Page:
student looks from behind the books

You’ve finished drafting your great story, it’s been perfected through multiple rounds of editing, and you have an absolutely amazing cover designed for it.

Now what?

Obviously, you’ve written the book for someone to read it, right? Therefore, you don’t want to just leave it in manuscript form, in a file somewhere, or thrown in a desk drawer. Ultimately, your book wasn’t written for you, but for your audience. So, it’s time to get it published and into the reader’s hands.

To that end, there are three primary types of publishing options from which to choose:

TRADE BOOK PUBLISHER: This type of publisher is one that will acquire your manuscript and completely own editing, producing, and publishing it. They sell the books typically seen in a brick-and-mortar bookstore and can produce it in a variety of formats: hardcover, trade or mass market paperback, e-books, audiobooks, etc.

Their entire purpose is to take your manuscript and make as much money as possible off of it. This is why you may send your draft or proposal to them for review and it gets rejected.  Why? Because traditional trade publishers are considering potential consumer readership and marketability. If they don’t believe that they will be able to garner a high percentage of volume, revenue, or profit from the promotion and sales of your book, then they will not acquire it.

There are many traditional publishers in the U.S.; however, the “Big-Five” are:

  • Hachette Book Group
  • HarperCollins
  • Macmillan Publishers
  • Penguin Random House
  • Simon and Schuster

SELF-PUBLISHING SERVICES: With that said, enter in the self-publishing company; also known as DIY Publishers, Vanity Presses, or Subsidy Publishers. A self-publishing company allows you, the Author, to see your work published, in print (or online) and accessible to your readers.

So, where the trade book publisher takes the risk and foots the bill to publish your book, in this case, you own financially supporting all aspects of the publishing process. They may even provide assistance with promotions; however, you will need to purchase these services.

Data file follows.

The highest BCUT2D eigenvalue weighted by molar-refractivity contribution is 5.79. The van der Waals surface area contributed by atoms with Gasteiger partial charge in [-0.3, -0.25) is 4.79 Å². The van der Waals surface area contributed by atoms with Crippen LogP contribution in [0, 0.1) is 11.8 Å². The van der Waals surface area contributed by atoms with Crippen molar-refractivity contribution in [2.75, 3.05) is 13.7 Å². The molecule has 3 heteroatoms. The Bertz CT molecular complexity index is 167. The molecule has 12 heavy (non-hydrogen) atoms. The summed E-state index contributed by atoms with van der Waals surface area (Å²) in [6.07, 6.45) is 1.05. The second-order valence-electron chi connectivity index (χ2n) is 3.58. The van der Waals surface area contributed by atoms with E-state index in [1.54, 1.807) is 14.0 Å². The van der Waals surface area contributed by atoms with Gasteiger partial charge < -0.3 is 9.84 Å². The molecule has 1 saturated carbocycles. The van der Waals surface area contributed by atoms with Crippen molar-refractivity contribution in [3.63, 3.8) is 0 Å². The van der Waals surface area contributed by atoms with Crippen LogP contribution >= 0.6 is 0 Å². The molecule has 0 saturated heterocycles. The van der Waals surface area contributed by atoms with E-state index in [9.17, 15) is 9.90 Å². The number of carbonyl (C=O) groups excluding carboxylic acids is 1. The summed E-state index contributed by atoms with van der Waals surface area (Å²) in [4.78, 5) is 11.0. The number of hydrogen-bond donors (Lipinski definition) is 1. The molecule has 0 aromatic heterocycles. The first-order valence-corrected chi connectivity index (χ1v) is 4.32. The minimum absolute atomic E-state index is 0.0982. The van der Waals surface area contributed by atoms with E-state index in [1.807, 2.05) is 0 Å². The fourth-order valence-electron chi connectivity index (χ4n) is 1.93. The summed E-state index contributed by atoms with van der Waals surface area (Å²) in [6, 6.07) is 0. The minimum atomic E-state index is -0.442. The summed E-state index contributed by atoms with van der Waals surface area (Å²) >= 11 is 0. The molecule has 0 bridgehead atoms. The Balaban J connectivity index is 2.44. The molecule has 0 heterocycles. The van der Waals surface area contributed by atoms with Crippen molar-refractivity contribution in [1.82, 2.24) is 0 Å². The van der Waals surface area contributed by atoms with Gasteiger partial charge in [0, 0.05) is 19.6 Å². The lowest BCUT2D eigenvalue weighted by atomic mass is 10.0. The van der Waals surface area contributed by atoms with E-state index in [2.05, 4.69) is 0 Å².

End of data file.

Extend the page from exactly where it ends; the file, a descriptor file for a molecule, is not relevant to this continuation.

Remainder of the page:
Examples of self-publishing services: | Createspace | Xlibris | Xulon Press | Blab | Barnes & Noble’s NOOK Press

HYBRID PUBLISHER: There is a third option. Where on one end, you have traditional publishing, and on the other end self-publishing, somewhere in the middle, you have services offered by hybrid publishers.

Although they differ greatly in terms, hybrid’s generally offer you levels of cost-efficient in-house manuscript development and editorial expertise, as well as production, distribution, and promotional support. All while walking with you hand in hand throughout the entire process.

Many new Authors have even used the Hybrid as a way to perfect their manuscript prior to submission to a Self-Publishing or Trade Book Publisher.

No matter which option you choose for your book project, get it published… get your book out there to an audience who can read your words and be blessed by them! 

If you need assistance, we can help! Contact us today @


Editor2One of the greatest misunderstandings we encounter with self-publishing authors occurs when it comes time to edit their initial manuscript. There seems to be much confusion stemming from the types of changes needed in order to create a stronger story and prepare for publication of the final version; with some clients becoming disappointed, once they realize that their work must go through the editing process.

Yet, the truth is every writing needs editing… and every Writer needs a good Editor.

This is because, as the author of your work, there will come a time when your eyes see what you meant to write, not what is really there. Or, there just may be weaknesses in the story line, the flow of information, or the development of your characters. Much like when you give birth to a natural baby and trust the support of doctors and nurses to bring your baby into the world in the best conditions possible; cleaning him/her up before showing them off, so too are those who are concerned about the presentation of their work. Embrace the assistance of a professional, allowing plenty of time for a thorough rewrite of your work following manuscript edits, in order to make sure that your creative baby is also birthed forth in excellence.

Let me attempt to clarify the two important phases of this process.


When an Editor takes hold of your manuscript, s[he] is primarily focused on thestructure of the writing; your story essentially remains the same.  This is one-sided, with the Editor writing comments and corrections on the draft for you to pay attention to in your revision; which may include:

  • Pointing out awkward phrases and sentence structure